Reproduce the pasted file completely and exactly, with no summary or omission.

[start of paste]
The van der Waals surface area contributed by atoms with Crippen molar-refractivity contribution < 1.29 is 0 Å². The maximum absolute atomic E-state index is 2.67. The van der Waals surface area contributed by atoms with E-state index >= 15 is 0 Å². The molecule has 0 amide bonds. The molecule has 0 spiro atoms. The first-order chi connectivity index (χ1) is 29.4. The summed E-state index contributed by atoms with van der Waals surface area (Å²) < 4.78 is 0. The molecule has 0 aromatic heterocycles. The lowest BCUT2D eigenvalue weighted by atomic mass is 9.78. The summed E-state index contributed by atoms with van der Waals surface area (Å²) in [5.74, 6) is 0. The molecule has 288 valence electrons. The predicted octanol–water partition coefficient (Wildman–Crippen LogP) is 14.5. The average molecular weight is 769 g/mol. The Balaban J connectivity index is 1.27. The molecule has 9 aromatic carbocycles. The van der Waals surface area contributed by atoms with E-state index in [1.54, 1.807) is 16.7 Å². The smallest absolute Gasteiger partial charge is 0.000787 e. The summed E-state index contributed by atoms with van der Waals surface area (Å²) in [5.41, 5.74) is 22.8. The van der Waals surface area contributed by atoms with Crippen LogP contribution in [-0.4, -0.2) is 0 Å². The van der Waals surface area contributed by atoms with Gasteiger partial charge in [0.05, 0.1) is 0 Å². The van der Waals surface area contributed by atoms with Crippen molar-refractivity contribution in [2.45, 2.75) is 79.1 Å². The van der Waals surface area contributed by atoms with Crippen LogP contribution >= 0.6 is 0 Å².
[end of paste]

The van der Waals surface area contributed by atoms with Crippen molar-refractivity contribution < 1.29 is 0 Å². The maximum absolute atomic E-state index is 2.67. The van der Waals surface area contributed by atoms with E-state index >= 15 is 0 Å². The molecule has 0 amide bonds. The molecule has 0 spiro atoms. The first-order chi connectivity index (χ1) is 29.4. The summed E-state index contributed by atoms with van der Waals surface area (Å²) < 4.78 is 0. The molecule has 0 aromatic heterocycles. The lowest BCUT2D eigenvalue weighted by atomic mass is 9.78. The summed E-state index contributed by atoms with van der Waals surface area (Å²) in [5.74, 6) is 0. The molecule has 288 valence electrons. The predicted octanol–water partition coefficient (Wildman–Crippen LogP) is 14.5. The average molecular weight is 769 g/mol. The Balaban J connectivity index is 1.27. The molecule has 9 aromatic carbocycles. The van der Waals surface area contributed by atoms with E-state index in [1.54, 1.807) is 16.7 Å². The smallest absolute Gasteiger partial charge is 0.000787 e. The summed E-state index contributed by atoms with van der Waals surface area (Å²) in [5.41, 5.74) is 22.8. The van der Waals surface area contributed by atoms with Crippen LogP contribution in [-0.4, -0.2) is 0 Å². The van der Waals surface area contributed by atoms with Gasteiger partial charge in [0.05, 0.1) is 0 Å². The van der Waals surface area contributed by atoms with Crippen molar-refractivity contribution in [2.45, 2.75) is 79.1 Å². The van der Waals surface area contributed by atoms with Crippen LogP contribution >= 0.6 is 0 Å².